EPA changes transparency rules

Posted at 7:09 AM, Jun 26, 2019
and last updated 2019-06-26 09:09:43-04

The Environmental Protection Agency is making changes to its transparency rules that include explicitly granting the administrator the authority to decide which public records the agency will release or withhold.

The change in the Freedom of Information Act rule comes without the normal process of public input. It was not announced but instead was placed in the Federal Register for formal publication.

The rule change appears to allow, for example, the administrator to personally review his own documents, such as emails and calendars, and decide what to release and what to withhold, though he still must comply with the applicable laws governing the release of public documents. At federal agencies, that process is typically in the hands of career employees and attorneys.

The EPA says it has fielded an unprecedented level of requests under the Trump administration, and some of its disclosures under FOIA have resulted in embarrassing revelations about agency leadership and actions.

Political appointees at the Trump administration EPA have taken a keen interest in the handling of FOIA requests, even acknowledging instances where the process was tinged with political influence. Chief of staff Ryan Jackson testified last summer that he and aides would slow-walk “politically charged” requests, according to congressional Democrats.

The rule change adds the administrator to the enumerated list of political appointees who can personally review requests and make “final determinations,” the decisions about which records fall within the scope of the request and how to redact those documents.

Administrator Andrew Wheeler came into office last summer placing a “premium on transparency,” his spokesman said. His predecessor Scott Pruitthad kept “secret” calendars concealing his controversial meetings from public documents, a whistleblower revealed.

The rule change also centralizes the records process, blocking the EPA’s network of regional offices from accepting FOIA requests, as is currently done. Those requests will not be considered “received by the Agency,” the rule states.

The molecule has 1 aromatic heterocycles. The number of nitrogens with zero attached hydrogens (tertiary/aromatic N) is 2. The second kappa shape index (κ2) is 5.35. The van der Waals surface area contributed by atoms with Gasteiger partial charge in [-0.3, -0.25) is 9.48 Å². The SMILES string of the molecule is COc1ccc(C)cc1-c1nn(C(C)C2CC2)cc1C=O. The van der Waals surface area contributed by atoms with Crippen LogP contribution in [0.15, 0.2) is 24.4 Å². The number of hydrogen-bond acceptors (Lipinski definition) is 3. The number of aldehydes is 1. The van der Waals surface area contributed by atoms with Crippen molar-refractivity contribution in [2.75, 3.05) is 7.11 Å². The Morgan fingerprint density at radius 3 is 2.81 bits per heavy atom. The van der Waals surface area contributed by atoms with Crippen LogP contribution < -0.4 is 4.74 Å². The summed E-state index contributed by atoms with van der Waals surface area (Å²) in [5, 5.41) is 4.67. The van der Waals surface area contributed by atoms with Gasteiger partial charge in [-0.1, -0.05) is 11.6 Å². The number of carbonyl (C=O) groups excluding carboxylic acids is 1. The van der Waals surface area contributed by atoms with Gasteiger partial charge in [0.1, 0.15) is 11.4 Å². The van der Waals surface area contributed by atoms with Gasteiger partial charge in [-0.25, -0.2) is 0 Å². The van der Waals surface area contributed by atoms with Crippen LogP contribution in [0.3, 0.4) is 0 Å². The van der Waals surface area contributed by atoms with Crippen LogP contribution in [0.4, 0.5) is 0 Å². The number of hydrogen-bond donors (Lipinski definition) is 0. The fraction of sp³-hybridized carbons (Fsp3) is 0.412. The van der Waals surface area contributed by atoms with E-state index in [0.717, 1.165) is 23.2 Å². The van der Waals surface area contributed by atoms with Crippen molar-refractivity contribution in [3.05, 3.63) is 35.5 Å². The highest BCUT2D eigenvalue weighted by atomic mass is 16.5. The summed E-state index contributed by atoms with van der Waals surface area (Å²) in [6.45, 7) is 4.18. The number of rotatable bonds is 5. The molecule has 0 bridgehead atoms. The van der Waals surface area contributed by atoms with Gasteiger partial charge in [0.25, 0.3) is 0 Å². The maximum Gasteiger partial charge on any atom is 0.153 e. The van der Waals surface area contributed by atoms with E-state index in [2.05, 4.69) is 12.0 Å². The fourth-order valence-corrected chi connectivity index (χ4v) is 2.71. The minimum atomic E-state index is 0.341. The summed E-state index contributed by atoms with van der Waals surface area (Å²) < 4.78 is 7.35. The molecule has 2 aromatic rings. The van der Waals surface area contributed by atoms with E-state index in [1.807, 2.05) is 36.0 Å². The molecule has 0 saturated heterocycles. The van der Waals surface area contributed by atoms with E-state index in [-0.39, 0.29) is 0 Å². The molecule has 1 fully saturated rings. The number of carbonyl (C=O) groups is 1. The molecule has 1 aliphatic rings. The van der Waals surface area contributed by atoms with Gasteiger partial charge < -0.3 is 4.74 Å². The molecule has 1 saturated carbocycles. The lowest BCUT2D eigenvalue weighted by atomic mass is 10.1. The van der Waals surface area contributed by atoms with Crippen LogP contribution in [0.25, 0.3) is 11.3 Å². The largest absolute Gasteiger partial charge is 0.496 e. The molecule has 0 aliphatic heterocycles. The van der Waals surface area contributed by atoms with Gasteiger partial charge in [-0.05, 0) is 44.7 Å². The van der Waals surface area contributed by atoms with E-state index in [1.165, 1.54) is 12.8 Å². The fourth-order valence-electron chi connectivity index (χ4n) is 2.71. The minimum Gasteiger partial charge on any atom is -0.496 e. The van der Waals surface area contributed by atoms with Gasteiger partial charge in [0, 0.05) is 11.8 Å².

The rule was also posted without a period for public comment, a normal procedure in the creation of federal regulations. The EPA said it was justified in doing so because the revisions “do not change the substantive standards” it uses and it cited a federal law that exempts changes to internal agency procedures from public comment periods.

The agency said in a statement that the changes “will bring the Agency into compliance with the Congressional amendments” to the original Freedom of Information Act law. “Congress provided all federal departments and agencies until the end of 2016 to update their FOIA regulations, the Obama administration failed to meet this deadline,” the statement said.

American Oversight, a left-leaning watchdog group that has repeatedly taken the Trump administration to court over slow responses to public records requests, said in a statement, “Giving appointees a political veto over transparency is a recipe for obstruction and deceit.”

“Nothing the EPA has done under this administration suggests its top leadership should be trusted to serve as intermediaries of the truth,” executive director Austin Evers said in the statement. “Public records belong to the public, not the government, and one of the strengths of the Freedom of Information Act is that it lets nonpartisan experts release information based on the law, not politics.”

The Sierra Club, which obtained tens of thousands of pages of internal EPA records through the Freedom of Information Act, said the revelations “may never have come to light with this change.”

“The only good news about this rule is that it is obviously and in-your-face illegal, and we will fight it tooth and nail,” said Pat Gallagher, of the group’s environmental law program.

The Interior Department has also expanded political reviews of FOIA requests, including silently establishing an additional layer of review by political appointees and proposing limits on the number of requests a person or group can make. The Interior Department disputes that it has a secret review process and says its proposed changes are in the name of efficiency.